As Novolex's vice president of resin sourcing and supply chain, Susan Estes sources resin and adjacent materials to supply facilities with the raw materials they need to make products. This often includes identifying strategic partnerships and tracking expenses.
"The various facilities under Novolex require that I manage the supply chain and ensure that everything gets to where it needs to be at the right time," Estes said. "This has been particularly difficult over the past 18 months as COVID-19 affected our traditional supply chain and even affected our normal backup suppliers."
Supply chain issues are still having an impact on business, so the packaging maker has had to get creative, Estes said.
"This has been going on for over two years now and normally supply chain squeezes only occur during hurricane season. There's a lot of fatigue both on my team and across the industry as we continue to find innovative ways to solve supply chain problems. It's not always easy to stay nimble since there's a new challenge every day," she said.
Depending on the product, the team has either had to ramp up products or stop everything at once. "This can make it really challenging to anticipate raw material demands, forcing us to have some tough conversations," she said.
Estes graduated from Michigan State University with a bachelor's degree in packaging engineering. She started her career as a packaging engineer, designing hard goods for L'Oreal and other companies.
"It's really rewarding to see a product you worked on shelves and in advertisements," she said. "What drew me to this field in the first place was the opportunity to make people's lives easier and designing products that people found useful in their lives was a great achievement for me. I actually ended up in resin sourcing because of some projects with Rubbermaid, so my passion ultimately led me to this field and a new professional challenge."
Q: What was your first plastics job and why were you interested in the industry?
Estes: My first job was with Newell-Rubbermaid as a packaging engineer, before eventually moving into an upstream development role to locate suppliers for the company. This work led the head of sourcing for Rubbermaid to recommend that I move into a sourcing role locating resin and other materials necessary for the products. I really enjoyed the challenge of locating the raw materials that made up the products I developed as a packaging engineer. Resin sourcing combines my passions for packaging and plastics, so this field is really ideal for me.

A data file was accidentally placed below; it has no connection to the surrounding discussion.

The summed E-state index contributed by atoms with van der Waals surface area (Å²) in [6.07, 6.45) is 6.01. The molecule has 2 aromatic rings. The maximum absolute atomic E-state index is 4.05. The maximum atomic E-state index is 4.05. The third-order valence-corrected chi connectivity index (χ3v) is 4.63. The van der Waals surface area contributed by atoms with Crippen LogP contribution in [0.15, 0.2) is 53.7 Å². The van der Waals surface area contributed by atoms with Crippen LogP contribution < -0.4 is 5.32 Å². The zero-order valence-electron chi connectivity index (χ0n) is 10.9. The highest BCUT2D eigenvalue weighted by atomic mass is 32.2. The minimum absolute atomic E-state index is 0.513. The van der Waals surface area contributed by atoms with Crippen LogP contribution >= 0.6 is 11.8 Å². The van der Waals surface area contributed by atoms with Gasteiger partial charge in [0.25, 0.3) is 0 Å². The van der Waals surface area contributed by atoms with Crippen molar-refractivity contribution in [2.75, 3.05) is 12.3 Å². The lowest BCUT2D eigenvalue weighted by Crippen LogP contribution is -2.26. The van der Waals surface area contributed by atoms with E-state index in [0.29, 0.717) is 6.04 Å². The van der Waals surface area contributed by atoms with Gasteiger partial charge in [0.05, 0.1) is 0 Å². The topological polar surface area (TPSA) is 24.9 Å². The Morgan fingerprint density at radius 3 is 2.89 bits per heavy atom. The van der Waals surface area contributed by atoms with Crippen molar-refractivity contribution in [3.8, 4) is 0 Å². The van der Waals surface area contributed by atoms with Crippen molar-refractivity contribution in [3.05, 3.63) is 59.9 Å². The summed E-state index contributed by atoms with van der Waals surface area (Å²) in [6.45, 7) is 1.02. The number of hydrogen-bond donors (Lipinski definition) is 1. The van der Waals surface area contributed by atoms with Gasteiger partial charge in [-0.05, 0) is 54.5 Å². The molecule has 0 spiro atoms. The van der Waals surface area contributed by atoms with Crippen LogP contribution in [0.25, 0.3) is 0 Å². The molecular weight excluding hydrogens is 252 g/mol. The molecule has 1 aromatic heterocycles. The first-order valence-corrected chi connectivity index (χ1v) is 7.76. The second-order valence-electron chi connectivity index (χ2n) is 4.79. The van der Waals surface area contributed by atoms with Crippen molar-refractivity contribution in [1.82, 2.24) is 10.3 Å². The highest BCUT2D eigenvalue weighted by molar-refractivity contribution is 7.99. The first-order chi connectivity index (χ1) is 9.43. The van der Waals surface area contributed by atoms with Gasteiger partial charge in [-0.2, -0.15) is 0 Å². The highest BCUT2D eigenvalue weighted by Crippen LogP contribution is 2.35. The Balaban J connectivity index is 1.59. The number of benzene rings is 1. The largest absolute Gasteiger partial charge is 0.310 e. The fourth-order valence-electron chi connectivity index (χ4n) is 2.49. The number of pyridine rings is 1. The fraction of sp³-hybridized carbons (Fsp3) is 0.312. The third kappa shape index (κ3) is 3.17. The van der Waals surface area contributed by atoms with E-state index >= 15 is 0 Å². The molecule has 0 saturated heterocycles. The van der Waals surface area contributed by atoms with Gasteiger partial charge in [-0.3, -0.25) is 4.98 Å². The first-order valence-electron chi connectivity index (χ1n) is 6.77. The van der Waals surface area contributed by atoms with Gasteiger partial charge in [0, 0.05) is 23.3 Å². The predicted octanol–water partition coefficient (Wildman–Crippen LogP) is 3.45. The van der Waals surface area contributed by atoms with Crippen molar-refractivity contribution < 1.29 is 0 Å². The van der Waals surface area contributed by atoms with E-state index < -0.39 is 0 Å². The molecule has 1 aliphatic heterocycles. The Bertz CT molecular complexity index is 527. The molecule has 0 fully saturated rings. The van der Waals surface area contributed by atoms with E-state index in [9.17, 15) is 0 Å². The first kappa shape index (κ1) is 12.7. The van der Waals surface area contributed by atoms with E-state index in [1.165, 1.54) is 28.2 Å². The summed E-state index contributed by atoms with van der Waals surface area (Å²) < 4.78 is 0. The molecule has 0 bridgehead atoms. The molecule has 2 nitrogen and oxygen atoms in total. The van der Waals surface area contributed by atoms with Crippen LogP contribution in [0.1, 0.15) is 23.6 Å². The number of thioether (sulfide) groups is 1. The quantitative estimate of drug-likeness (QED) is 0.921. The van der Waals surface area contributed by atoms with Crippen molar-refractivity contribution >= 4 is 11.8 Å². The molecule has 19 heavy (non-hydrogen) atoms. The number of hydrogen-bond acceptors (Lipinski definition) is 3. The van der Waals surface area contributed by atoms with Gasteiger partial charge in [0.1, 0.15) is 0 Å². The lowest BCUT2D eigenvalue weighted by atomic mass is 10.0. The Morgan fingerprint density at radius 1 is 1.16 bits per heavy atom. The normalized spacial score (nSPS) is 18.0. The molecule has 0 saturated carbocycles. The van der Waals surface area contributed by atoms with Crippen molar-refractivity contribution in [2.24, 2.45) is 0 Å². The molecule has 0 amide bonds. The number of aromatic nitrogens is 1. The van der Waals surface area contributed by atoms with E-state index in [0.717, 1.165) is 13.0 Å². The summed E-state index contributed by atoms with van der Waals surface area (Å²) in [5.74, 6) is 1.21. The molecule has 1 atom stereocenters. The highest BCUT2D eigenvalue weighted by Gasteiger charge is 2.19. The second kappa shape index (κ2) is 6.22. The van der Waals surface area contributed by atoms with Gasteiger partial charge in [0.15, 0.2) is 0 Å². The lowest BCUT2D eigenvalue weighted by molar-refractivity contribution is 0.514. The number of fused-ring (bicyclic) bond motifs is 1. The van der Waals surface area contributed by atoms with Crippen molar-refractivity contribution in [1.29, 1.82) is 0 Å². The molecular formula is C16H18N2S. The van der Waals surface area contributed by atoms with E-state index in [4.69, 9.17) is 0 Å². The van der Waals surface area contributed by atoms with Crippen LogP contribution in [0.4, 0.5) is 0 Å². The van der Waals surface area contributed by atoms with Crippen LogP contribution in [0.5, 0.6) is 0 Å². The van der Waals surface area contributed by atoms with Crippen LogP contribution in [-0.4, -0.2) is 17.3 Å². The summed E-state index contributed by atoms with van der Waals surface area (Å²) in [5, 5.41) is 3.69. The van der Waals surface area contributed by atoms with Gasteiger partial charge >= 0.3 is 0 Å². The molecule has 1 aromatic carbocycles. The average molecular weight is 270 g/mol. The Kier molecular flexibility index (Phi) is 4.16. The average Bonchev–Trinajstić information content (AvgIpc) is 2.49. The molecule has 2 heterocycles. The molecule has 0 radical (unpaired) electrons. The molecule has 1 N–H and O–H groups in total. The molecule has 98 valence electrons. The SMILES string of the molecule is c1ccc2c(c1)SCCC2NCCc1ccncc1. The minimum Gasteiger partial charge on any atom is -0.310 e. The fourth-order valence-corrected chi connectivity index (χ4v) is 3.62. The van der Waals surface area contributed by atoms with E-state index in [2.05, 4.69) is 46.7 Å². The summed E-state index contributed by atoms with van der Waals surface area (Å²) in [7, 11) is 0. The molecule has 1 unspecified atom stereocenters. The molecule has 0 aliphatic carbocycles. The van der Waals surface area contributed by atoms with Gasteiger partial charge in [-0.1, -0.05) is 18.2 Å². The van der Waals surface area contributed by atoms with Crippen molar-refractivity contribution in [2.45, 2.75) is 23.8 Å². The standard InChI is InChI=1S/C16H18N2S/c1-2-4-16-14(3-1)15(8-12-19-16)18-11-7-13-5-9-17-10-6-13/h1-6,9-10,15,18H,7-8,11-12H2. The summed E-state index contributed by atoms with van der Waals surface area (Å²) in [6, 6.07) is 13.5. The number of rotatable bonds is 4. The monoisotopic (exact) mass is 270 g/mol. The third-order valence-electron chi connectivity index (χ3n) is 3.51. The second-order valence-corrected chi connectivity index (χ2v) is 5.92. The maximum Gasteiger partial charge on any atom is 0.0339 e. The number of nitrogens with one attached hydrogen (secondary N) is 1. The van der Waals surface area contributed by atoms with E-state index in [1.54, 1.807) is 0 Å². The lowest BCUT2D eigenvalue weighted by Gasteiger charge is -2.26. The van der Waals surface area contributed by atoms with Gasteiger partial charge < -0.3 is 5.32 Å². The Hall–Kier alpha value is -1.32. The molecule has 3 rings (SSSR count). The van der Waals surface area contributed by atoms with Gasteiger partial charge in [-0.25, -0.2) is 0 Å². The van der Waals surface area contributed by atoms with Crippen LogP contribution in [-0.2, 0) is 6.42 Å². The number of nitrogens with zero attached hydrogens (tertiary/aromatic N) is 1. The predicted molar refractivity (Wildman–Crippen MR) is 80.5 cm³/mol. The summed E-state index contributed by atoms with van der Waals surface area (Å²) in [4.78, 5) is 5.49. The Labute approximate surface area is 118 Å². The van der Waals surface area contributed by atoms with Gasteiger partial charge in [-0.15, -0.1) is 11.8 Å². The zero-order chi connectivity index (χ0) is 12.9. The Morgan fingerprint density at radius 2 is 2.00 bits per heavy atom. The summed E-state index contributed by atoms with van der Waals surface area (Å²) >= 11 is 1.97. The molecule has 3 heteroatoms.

Q: What emerging technology or market most interests you?
Estes: We are at a really unique time within the polymer space as the separation of virgin and recycled materials continues to grow, as well as the introduction of more biomaterials. Across the industry, people are trying to understand what the market will look like 10 years from now, but with the rapidly changing environment it can be really tough to predict. The reality is that the market will look different not just in 10 years, but five years from now as these new and unique challenges emerge. Customer expectations continue to evolve, and many companies are finding it tough to be the first one to take a step in a new direction.
Q: What advice would you give to a person considering a career in the plastics industry?
Estes: I would tell people seeking a career in the plastics industry to seek out every opportunity you can to learn and grow. This can even start before your first job by taking a manufacturing facility tour, listening to industry conferences and finding people that interest you in the field. I have always been surprised by what I can learn just by taking advantage of opportunities like this. I have been in the industry for several years at this point, but still get energy from new learning opportunities.